Between July 1998 and September 1998, the parties agreed to engage in consensual sexual intercourse. Mother became pregnant in September 1998.

Seven months later, the parties signed the artificial insemination agreement. No amendment was made to reflect the fact that the parties subsequently had agreed to initiate the pregnancy by means other than artificial insemination.

On May 19, 1999, mother gave birth to the child. Meanwhile, by the date of the birth, mother had accepted approximately $12,000 in payments from father. On May 20, mother executed a "special consent" form acknowledging the paternity of father and permitting him to leave the hospital with the child in his custody. Three weeks later, mother initiated this filiation proceeding seeking custody of the child. Father acknowledged his paternity but asserted that, in accordance with the terms of the parties' agreement, he was entitled to exclusive custody of the child. Mother replied that the agreement did not apply and, in any event, was void as against public policy. According to mother, agreements regarding child custody cannot bind the courts in deciding what is in the best interests of the child.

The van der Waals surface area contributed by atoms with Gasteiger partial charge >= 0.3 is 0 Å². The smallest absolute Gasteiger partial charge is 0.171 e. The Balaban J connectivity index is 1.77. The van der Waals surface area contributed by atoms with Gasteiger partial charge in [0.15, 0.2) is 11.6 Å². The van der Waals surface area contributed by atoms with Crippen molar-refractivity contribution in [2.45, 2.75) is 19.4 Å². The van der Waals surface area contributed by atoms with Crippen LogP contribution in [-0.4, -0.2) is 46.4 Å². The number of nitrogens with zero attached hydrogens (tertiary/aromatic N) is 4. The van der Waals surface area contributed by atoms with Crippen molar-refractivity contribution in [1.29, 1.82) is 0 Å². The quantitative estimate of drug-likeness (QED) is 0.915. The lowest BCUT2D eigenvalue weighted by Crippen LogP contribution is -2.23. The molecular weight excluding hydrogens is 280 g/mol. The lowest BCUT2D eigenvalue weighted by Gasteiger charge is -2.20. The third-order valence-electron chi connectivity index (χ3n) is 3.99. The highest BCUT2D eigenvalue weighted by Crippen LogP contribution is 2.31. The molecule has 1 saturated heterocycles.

The trial court held that the artificial insemination agreement did not apply, because mother did not become pregnant by artificial insemination. The court further held that the agreement was unenforceable as against public policy. The court then ordered an evidentiary hearing to determine the best interests of the child. At the hearing, mother testified that, although she had agreed that father would have custody of the child, she understood that she would have substantial visitation rights. Father testified that he agreed to nothing of the sort. After the hearing, the trial court awarded custody to mother, with substantial parenting time for father. The court found that both parents loved the child and were adequate and appropriate parents. The court's only expressed reservations were that, during one visitation, mother briefly had left the child in the care of a six-year-old and that father's apparently irremediable hostility to mother was detrimental to the child.